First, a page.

Studies done on the nonmetric examination on South African sub adult samples claimed that, shape differences in the symphyseal region and anterior body of the mandible can be used to predict sex with above 80% accuracy  . The most accurate single indicators among cranial methods were the robustness of the mandible with accuracy of 70.93%  .
The mandible has been extensively studied on the basis of biometric study  , mathematical methods  , parameters like symphyseal height, gonial angle, bigonial breadth etc.   . Many variables showed significant differences which includes: bicondylar breadth, gonial angle and minimum ramus breadth  .
In the present study, the bicondylar breadth in female is 10.17 ± 0.58 and in male is 11.22 cm ± 0.68. Student t test was done for the two sets of Mean value. P value was <0.0001 and the results were highly significant. The results are similar to as reported in past  -  (Table 4). In a study on 207 mandibles in south Indian Population the bicondylar breadth of mandible was 11.26 cm and for females was 10.77 cm. Standard deviation was 0.53 in males and 0.53 in females  . Similar values were recorded by past workers as well  -  . References for the study of mandibles in North Indian Population were not available.
In the present study the bigonial breadth in female is 8.43 ± 0.47 and in male is 9.62 cm ± 0.72. Student t test was done for the two sets of mean value. P value was <0.0001 and the results were highly significant. The results are similar to as reported in past  -  (Table 5). In a study on 207 mandibles in south Indian Popula-
Table 4. Comparison of the data of Bicondylar breadth measured in present study with other studies.
Ref.  -  .
Table 5. Comparison of the data of Bigonial breadth measured in present study with other studies.
Ref.  -  .
tion the bigonial bradth was 8.71 cm in females and 9.38 cm in males  . Similar values were found by past workers as well  -  . References for the study of mandibles in North Indian Population were not available. Some of the difference can be attributed to the difference in the population and the races studied viz. South Indian    , South African  , Thai origin  (Table 5).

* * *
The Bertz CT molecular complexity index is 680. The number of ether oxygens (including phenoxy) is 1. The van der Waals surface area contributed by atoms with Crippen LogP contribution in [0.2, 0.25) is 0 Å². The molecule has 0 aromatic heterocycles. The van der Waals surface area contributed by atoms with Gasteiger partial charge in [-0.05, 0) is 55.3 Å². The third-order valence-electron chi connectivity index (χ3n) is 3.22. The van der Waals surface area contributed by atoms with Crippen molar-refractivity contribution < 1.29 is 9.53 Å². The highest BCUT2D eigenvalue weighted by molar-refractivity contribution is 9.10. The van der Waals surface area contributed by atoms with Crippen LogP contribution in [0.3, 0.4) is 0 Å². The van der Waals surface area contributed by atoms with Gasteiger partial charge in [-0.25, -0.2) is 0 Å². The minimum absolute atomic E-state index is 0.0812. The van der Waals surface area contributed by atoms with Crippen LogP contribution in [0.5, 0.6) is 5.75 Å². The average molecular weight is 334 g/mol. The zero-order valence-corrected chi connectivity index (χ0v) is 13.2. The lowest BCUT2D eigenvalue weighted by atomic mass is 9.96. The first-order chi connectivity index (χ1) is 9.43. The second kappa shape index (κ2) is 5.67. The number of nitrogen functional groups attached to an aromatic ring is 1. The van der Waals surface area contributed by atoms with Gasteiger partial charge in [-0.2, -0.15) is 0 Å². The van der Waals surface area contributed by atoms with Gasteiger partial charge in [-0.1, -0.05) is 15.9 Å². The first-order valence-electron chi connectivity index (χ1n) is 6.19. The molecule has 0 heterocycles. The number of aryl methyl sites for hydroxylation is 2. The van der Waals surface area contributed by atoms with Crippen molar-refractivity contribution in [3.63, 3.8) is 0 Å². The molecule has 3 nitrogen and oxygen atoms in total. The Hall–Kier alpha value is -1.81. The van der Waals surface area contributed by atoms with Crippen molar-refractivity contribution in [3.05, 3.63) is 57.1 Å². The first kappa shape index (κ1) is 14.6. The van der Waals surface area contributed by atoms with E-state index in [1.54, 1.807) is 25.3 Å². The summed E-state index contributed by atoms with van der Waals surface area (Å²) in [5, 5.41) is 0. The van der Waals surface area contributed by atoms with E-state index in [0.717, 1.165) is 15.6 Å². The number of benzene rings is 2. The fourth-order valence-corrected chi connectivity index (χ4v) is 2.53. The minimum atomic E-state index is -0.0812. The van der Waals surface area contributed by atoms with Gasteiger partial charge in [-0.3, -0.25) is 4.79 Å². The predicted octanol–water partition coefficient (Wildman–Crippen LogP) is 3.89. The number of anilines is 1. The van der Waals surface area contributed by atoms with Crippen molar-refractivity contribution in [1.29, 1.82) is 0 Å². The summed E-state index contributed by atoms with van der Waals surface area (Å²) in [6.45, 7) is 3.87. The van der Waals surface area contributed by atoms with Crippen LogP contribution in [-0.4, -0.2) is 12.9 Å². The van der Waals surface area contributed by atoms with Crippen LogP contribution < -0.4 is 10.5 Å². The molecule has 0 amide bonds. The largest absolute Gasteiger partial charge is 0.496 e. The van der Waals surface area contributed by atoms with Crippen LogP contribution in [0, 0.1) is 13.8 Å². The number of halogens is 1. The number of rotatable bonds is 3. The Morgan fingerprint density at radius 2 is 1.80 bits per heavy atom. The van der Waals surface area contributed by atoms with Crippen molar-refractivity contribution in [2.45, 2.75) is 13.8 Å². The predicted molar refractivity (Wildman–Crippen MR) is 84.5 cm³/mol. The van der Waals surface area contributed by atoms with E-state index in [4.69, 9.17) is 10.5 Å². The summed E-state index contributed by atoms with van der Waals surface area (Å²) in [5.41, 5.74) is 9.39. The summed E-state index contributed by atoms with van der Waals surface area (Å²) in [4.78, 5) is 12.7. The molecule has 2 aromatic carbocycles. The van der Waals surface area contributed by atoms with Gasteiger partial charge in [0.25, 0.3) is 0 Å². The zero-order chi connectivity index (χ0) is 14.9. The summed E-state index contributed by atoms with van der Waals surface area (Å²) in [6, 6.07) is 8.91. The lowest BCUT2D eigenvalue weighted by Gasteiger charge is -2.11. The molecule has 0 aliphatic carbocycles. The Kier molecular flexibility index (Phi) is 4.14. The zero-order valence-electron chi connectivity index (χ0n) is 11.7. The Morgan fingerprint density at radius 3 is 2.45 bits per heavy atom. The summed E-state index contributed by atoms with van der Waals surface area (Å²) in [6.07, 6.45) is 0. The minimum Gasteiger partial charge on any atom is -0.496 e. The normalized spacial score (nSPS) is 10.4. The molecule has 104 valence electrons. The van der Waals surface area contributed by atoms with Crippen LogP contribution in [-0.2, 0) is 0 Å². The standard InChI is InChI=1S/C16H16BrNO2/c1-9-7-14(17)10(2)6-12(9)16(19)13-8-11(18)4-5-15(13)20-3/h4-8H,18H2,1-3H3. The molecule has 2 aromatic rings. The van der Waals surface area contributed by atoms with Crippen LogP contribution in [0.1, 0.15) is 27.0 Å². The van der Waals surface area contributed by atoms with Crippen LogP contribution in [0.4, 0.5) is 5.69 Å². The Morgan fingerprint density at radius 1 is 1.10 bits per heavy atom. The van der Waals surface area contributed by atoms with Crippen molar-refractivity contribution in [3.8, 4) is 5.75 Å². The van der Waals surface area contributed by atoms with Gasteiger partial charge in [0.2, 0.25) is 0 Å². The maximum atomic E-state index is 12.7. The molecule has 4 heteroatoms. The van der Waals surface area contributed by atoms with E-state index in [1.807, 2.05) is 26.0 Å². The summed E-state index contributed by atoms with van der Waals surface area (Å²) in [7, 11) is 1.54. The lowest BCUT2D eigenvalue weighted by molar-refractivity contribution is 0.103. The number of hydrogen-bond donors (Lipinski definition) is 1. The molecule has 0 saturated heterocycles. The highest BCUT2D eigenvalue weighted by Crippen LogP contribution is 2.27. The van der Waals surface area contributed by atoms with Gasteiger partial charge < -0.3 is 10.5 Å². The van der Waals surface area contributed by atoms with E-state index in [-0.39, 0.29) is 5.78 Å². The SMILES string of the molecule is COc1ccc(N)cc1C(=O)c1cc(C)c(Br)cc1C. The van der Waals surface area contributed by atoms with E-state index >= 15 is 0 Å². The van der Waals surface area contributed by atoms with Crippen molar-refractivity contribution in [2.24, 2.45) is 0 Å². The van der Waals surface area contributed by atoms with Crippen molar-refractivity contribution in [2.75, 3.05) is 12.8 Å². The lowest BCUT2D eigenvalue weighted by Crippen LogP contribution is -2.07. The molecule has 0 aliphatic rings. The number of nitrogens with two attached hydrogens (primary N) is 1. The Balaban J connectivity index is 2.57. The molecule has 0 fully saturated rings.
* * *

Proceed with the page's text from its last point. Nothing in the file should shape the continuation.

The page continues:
In the statistical analysis of the observations it was seen that the difference in the values of male and female mandible were statistically very significant indicating that mandible expresses strong sexual dimorphism. It is vividly reflected that the bicondylar breadth and bigonial breadth exhibit sexual dimorphism. The morphological parameters chosen in the study also demonstrate sexual dimorphism but need more expertise.
Its noteworthy that as the metric parameters chosen for the study appear to be size dependant and may represent the proxy parameters of the corporal size there are chances of some errors in the cases of small males and large females. In such cases other size independent metric parameters and other skeletal bones should be taken in account. As a future scope of the study size dependence of the bigonial breadth, bicondylar breadth and other metric parameters on mandible with cranial size or femoral length should be studied.
However it can be concluded that all the three parameters chosen in the study exhibit statistically significant sexual dimorphism.
In present study, 21 female & 29 male mandibles are taken and the results conclude that both metric & non-me- tric parameters exhibit sexual dimorphism. It can be concluded from the present study that one or two metric parameters are not sufficient to determine the exact sex of adult human mandible, but rather requires more metric parameters along with morphological parameters. Though both metric parameters are probably size-de- pendent, and therefore always tend to misclassify small males and big females. Yet mandible is a reliable tool for determination of sex and can be of great help when few other bones are also available.
Conflict of Interest
We are thankful to the caretakers of the Anthropology museum, Department of Anatomy, GSVM Medical College, Kanpur. The work was not funded by any agency.
Cite this paper
RahulSingh,Suniti R.Mishra,Sushobhana ,JigyasaPassey,PramodKumar,ShailendraSingh,PriyankaSinha,SmrityGupta, (2015) Sexual Dimorphism in Adult Human Mandible of North Indian Origin. Forensic Medicine and Anatomy Research,03,82-88. doi: 10.4236/fmar.2015.33014